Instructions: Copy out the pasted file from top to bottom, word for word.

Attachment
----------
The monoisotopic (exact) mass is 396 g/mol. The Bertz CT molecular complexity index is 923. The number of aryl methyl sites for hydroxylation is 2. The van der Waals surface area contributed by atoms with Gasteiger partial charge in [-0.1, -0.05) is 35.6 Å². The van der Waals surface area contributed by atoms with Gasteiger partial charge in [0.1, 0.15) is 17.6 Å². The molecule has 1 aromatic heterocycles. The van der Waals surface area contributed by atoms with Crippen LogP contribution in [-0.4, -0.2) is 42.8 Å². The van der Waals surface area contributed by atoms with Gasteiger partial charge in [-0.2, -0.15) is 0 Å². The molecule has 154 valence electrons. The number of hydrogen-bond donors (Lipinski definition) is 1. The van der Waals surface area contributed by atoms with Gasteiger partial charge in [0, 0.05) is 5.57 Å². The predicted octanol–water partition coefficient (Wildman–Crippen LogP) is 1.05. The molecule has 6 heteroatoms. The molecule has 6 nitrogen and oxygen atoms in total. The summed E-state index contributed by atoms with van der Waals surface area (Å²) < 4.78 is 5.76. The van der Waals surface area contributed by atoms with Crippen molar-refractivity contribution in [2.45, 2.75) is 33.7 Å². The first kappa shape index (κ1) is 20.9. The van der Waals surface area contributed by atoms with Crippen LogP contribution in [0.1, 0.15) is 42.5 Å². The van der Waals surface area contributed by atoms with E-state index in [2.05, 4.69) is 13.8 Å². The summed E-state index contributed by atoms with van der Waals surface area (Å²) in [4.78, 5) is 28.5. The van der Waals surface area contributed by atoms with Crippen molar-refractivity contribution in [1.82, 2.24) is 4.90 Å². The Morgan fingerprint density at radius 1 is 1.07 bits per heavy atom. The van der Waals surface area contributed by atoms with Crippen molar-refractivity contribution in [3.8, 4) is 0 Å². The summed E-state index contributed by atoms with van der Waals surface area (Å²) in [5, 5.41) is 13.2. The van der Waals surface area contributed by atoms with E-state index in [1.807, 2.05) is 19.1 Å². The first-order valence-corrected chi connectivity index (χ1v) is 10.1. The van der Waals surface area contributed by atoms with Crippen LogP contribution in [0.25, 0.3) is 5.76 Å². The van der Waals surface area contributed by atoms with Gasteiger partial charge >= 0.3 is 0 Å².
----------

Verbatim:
The monoisotopic (exact) mass is 396 g/mol. The Bertz CT molecular complexity index is 923. The number of aryl methyl sites for hydroxylation is 2. The van der Waals surface area contributed by atoms with Gasteiger partial charge in [-0.1, -0.05) is 35.6 Å². The van der Waals surface area contributed by atoms with Gasteiger partial charge in [0.1, 0.15) is 17.6 Å². The molecule has 1 aromatic heterocycles. The van der Waals surface area contributed by atoms with Crippen LogP contribution in [-0.4, -0.2) is 42.8 Å². The van der Waals surface area contributed by atoms with Gasteiger partial charge in [-0.2, -0.15) is 0 Å². The molecule has 154 valence electrons. The number of hydrogen-bond donors (Lipinski definition) is 1. The van der Waals surface area contributed by atoms with Gasteiger partial charge in [0, 0.05) is 5.57 Å². The predicted octanol–water partition coefficient (Wildman–Crippen LogP) is 1.05. The molecule has 6 heteroatoms. The molecule has 6 nitrogen and oxygen atoms in total. The summed E-state index contributed by atoms with van der Waals surface area (Å²) < 4.78 is 5.76. The van der Waals surface area contributed by atoms with Crippen molar-refractivity contribution in [2.45, 2.75) is 33.7 Å². The first kappa shape index (κ1) is 20.9. The van der Waals surface area contributed by atoms with Crippen LogP contribution in [0.1, 0.15) is 42.5 Å². The van der Waals surface area contributed by atoms with E-state index in [2.05, 4.69) is 13.8 Å². The summed E-state index contributed by atoms with van der Waals surface area (Å²) in [4.78, 5) is 28.5. The van der Waals surface area contributed by atoms with Crippen molar-refractivity contribution in [1.82, 2.24) is 4.90 Å². The Morgan fingerprint density at radius 1 is 1.07 bits per heavy atom. The van der Waals surface area contributed by atoms with Crippen molar-refractivity contribution in [3.8, 4) is 0 Å². The summed E-state index contributed by atoms with van der Waals surface area (Å²) in [5, 5.41) is 13.2. The van der Waals surface area contributed by atoms with E-state index in [1.807, 2.05) is 19.1 Å². The first-order valence-corrected chi connectivity index (χ1v) is 10.1. The van der Waals surface area contributed by atoms with Crippen LogP contribution in [0.25, 0.3) is 5.76 Å². The van der Waals surface area contributed by atoms with Gasteiger partial charge >= 0.3 is 0 Å².